To an extent, this represents a culture shift in defamation pleadings, but it is one that has to be embraced in the new era where meaning will regularly be tried as a preliminary issue. Since the abolition of the ‘right’ to trial by jury in defamation proceedings, by s.11 Defamation Act 2013, libel actions now fall to be determined (and case managed) in the same way as any other civil proceedings in the High Court. One of the principal benefits of the change in mode of trial is that the way is now clear for the Court to determine the actual meaning of a publication as a preliminary issue. Indeed, as the natural and ordinary meaning of a publication is a matter upon which no evidence beyond the words themselves is admissible, in most cases meaning can be determined as soon as it is clear that the issue of meaning is disputed between the parties.


The benefits are obvious. Indeed, if there is no factual dispute on the issue of publication (e.g. a dispute over the actual words published, reference or innuendo), I struggle to see circumstances in which the parties would want to proceed through the stages of defamation litigation without having meaning determined. Its determination can lead to the parties resolving the dispute without the need for further litigation. Even if the claim cannot be settled at that stage, there remain significant benefits for the future conduct of the case. A defendant would know, for example, what would be required for any truth defence to have a real prospect of success. Equally, if meaning is determined before a Defence is served, it remains open to a defendant to make an offer of amends under s.2 Defamation Act 1996 (an opportunity that is lost “ after serving a defence” (s.2(5)). But most importantly, it avoids the spectre of hugely wasteful litigation (perhaps requiring up to a year's preparation and several weeks of trial) of a meaning that the words are found not actually to bear. Some of the pitfalls of pleading a defence before the determination of meaning became apparent in Morgan v Associated Newspapers Ltd [2018] EWHC 1725 (QB).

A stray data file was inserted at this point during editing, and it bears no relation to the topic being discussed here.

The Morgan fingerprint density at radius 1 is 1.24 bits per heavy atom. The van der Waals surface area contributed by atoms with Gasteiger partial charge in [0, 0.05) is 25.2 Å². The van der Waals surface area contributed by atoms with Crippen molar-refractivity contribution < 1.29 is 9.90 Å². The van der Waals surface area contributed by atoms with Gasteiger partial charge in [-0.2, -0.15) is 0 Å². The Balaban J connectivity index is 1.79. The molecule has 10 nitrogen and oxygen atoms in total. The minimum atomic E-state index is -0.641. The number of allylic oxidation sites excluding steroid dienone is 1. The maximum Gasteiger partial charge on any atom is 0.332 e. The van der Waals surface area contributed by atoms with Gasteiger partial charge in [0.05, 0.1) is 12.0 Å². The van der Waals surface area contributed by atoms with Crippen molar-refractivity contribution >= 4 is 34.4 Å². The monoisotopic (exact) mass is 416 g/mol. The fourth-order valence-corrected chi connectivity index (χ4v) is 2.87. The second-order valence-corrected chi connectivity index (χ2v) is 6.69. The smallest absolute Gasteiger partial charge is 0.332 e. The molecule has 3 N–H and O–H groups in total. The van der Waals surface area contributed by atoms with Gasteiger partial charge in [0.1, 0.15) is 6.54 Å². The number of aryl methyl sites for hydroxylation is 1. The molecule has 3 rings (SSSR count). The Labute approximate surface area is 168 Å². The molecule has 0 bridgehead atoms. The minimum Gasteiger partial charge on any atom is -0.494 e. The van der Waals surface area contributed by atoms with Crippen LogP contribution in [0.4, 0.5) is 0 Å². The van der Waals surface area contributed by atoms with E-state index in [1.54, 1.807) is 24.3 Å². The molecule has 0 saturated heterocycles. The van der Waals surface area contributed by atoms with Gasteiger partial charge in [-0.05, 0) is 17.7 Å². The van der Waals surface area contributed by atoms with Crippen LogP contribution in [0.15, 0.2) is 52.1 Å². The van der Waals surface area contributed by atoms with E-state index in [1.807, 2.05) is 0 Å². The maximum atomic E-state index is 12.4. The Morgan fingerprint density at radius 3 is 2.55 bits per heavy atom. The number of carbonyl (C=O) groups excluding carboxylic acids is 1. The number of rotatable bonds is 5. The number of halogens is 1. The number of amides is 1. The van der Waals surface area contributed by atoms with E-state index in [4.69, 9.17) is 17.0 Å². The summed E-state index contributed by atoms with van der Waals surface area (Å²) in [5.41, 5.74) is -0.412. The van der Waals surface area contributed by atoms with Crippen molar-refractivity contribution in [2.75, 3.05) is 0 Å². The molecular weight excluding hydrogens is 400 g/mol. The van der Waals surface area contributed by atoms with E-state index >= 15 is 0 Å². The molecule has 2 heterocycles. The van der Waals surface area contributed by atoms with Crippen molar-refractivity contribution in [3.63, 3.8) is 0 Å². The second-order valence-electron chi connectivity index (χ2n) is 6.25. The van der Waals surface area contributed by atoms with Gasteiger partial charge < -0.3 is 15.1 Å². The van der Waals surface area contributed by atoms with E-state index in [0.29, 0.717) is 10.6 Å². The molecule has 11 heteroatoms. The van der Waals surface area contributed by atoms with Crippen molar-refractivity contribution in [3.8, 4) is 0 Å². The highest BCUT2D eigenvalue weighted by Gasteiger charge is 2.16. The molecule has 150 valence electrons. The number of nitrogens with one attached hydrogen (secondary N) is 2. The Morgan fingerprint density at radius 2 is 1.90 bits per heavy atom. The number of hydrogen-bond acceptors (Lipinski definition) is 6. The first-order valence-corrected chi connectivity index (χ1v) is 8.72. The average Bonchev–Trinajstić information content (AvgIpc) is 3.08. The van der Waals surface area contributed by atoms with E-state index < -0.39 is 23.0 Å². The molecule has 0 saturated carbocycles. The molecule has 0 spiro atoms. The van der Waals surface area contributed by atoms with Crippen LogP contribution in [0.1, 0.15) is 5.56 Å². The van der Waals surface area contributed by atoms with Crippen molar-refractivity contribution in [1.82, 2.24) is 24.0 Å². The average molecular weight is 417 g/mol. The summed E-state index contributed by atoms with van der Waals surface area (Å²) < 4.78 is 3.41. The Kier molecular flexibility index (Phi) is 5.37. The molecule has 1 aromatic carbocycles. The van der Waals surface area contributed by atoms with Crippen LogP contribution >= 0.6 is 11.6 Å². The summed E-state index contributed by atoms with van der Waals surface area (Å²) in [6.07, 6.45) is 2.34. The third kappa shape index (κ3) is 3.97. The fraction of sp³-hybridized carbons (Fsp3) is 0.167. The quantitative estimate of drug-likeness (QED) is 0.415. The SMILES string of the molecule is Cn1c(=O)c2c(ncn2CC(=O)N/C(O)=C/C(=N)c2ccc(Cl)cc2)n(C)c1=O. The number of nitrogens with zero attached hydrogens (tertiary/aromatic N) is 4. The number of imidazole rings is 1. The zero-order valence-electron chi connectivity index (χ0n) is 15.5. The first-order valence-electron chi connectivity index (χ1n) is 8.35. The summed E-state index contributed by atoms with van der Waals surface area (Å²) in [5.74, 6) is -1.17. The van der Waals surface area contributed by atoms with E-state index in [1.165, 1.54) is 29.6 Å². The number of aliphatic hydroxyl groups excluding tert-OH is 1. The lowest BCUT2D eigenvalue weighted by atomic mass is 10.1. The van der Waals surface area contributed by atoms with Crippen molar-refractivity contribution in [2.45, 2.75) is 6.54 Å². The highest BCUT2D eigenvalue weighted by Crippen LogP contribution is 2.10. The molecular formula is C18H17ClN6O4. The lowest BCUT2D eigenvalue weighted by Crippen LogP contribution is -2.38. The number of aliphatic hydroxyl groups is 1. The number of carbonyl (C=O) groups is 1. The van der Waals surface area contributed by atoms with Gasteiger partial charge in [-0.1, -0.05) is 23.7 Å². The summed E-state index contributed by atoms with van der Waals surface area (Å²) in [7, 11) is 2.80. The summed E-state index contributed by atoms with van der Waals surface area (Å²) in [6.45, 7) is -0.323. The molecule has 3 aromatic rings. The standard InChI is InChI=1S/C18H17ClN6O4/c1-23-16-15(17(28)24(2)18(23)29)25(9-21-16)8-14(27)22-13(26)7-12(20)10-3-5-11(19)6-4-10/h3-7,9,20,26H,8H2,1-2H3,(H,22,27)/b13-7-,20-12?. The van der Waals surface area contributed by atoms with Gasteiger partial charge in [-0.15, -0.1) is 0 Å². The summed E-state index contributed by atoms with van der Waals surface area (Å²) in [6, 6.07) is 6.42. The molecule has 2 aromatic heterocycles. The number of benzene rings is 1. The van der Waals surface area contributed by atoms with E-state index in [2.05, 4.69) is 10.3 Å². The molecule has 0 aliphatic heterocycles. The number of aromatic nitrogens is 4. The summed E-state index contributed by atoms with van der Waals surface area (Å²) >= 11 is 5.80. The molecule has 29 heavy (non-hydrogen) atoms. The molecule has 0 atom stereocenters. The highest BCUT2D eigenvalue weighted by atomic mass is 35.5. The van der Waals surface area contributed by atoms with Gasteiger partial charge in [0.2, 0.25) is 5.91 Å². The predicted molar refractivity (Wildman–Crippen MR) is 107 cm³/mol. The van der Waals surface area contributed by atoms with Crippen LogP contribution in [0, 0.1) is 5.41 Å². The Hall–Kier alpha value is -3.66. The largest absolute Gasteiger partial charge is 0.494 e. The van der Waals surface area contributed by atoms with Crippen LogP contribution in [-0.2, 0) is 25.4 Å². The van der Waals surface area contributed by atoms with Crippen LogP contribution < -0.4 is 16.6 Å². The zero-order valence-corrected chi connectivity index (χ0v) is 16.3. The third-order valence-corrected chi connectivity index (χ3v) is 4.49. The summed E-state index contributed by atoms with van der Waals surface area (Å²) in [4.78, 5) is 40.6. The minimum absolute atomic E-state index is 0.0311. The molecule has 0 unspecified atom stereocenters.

In this case, for example, a fully-pleaded defence of truth has been advanced in a 50-page Defence to support a meaning which was not the meaning complained of by the Claimant. No Reply has been served. Instead, by an Application Notice dated 30 November 2017, the Claimant sought a determination of the meaning of the articles as a preliminary issue (“the Preliminary Issue”).


Separately, on 5 February 2018, notwithstanding that meaning had still not been determined, the Defendant issued an application seeking permission to amend several paragraphs of the particulars of truth that were relied...